What is berberine? Berberine is a natural plant extract from Berberis aristata bark (commonly known as Indian Barberry). Biochemically, berberine has been proposed to reduce cholesterol AND triglyceride levels by increasing LDL-cholesterol receptors on the liver cell surface, and inhibiting triglycerides biosynthesis, and potentially inhibiting an enzyme associated with atherosclerosis.

In a randomized 2011 study [Med J Nutrition Metab. 2011 August]: “Clinical evidence of efficacy of red yeast rice and berberine in a large controlled study versus diet.” Researchers evaluated dietary counseling alone versus consuming a supplement containing red yeast extract and berberine plus diet counseling. There was strong evidence that the berberine formula significantly improved the participant’s lipid profiles versus diet counseling alone:

At 16 weeks; comparison of diet counseling + berberine/red yeast vs diet counseling alone:
Reduction of total-cholesterol: −19.1% vs −9.4%.
Reduction of LDL-Chol: −23.5% vs −10.8%.
Reduction of plasma triglycerides: −17.9% vs −11.3%.
HDL-Chol levels showed a moderate increase: +11.6% vs +4.0%.

Findings similar to these have been reproduced and repeated in several studies and it does appear that berberine may be an option for people who refuse to take statins, or people who have tried statin drugs but then stopped due to side effects such as muscle and joint pain.

Research regarding taking statin drugs + berberine are less numerous. It should be noted that, biochemically, statin drugs and berberine work via different metabolic mechanisms.

A study in lipidworld found that adding a berberine supplement to patients already on a stable dose of statin drugs resulted in further decreased total cholesterol (-8.1%), LDL (-10.5%) triglyceride levels (-5.4%).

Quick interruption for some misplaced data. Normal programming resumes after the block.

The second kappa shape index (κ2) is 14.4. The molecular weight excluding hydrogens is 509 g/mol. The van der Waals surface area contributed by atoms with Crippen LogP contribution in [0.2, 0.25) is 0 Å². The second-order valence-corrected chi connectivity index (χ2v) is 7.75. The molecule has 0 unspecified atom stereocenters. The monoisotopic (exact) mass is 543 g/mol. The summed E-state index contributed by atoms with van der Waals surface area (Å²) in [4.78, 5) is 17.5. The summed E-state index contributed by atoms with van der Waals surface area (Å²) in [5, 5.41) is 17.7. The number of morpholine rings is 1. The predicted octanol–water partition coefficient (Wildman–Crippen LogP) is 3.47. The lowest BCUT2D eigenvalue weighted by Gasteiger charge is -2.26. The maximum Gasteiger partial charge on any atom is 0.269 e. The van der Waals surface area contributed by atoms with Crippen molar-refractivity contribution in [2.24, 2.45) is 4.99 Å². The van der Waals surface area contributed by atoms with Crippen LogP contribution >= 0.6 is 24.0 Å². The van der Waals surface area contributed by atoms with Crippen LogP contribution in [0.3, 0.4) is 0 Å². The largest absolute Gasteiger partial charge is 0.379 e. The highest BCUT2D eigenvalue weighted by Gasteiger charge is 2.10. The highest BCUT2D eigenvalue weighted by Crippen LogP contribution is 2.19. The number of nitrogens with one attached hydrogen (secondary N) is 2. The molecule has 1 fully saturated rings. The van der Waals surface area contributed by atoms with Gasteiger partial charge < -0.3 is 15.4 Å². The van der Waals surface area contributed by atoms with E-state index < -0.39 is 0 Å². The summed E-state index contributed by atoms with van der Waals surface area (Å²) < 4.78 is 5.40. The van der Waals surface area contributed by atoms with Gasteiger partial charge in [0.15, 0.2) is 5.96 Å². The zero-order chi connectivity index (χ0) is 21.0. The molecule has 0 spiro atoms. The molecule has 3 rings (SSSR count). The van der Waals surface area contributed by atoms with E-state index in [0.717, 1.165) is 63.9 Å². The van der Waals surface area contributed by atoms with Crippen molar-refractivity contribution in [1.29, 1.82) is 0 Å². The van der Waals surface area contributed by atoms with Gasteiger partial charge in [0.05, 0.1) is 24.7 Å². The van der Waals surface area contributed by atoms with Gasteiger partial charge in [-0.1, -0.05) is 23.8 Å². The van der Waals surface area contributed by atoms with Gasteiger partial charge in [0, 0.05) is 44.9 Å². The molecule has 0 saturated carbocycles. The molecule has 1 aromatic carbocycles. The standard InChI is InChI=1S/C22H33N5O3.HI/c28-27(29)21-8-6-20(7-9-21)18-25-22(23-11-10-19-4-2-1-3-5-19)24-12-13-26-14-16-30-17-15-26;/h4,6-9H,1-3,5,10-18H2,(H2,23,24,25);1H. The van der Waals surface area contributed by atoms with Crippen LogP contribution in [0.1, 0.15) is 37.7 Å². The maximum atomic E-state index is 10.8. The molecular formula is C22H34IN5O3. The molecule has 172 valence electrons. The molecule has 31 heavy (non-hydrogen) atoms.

In a study of rats; [J of Metabolism 2008 Aug] titled “Combination of simvastatin with berberine improves the lipid-lowering efficacy.” (Simvastatin is a commonly prescribed statin drug).

Researchers compared simvastatin, berberine and the combination of simvastatin + berberine extract in rats. LDL cholesterol was reduced 28% with simvastatin alone, 27% with berberine alone, the combination resulted in a 46% reduction in LDL. Interestingly the combined results of berberine + simvastatin were as effective as doubling the dose of simvastatin, which when doubled resulted in a 43% reduction in LDL cholesterol.

Summary – berberine does appear to be metabolically active, and does reduce cholesterol based on the findings of numerous research studies, and may be a useful alternative for those who refuse statins, or have had side effects with statins. Of course, any change in your statin regimen must be reviewed with your physician.

http://www.ncbi.nlm.nih.gov/pmc/articles/PMC3151482/

http://www.lipidworld.com/content/11/1/123

http://www.ncbi.nlm.nih.gov/pubmed/18640378

Veggie Update

Wednesday, June 5th, 2013

According to a large prospective study published by Loma Linda University (California), people who ‘adhered’ any type of vegetarian diet lowered their risk of death from any cause.

Curiously, the study discovered that men enjoyed significantly greater benefit than women when adhering to a vegetarian diet (of any type), and the researchers were unable to determine any specific reas…on why.

Classifications of vegetarian diets:

Vegan – No eggs, dairy, fish & meat.
Lacto-ovo vegetarian – no fish & meat.
Pesco-vegetarian – no meat.
Semi-vegetarian – fish or meat, no more than once weekly.

In total, people adhering to a vegan diet fared the best overall in relating to reduced mortality from any cause. However people adhering to any type of vegetarian diet were not far behind in benefitting from reduced mortality. This infers that any diet sharply limited in meat (red, white or otherwise) confers significant benefit as does the fact that eating mainly vegetables and not meat means a diet that is lower in saturated fat and high in fiber.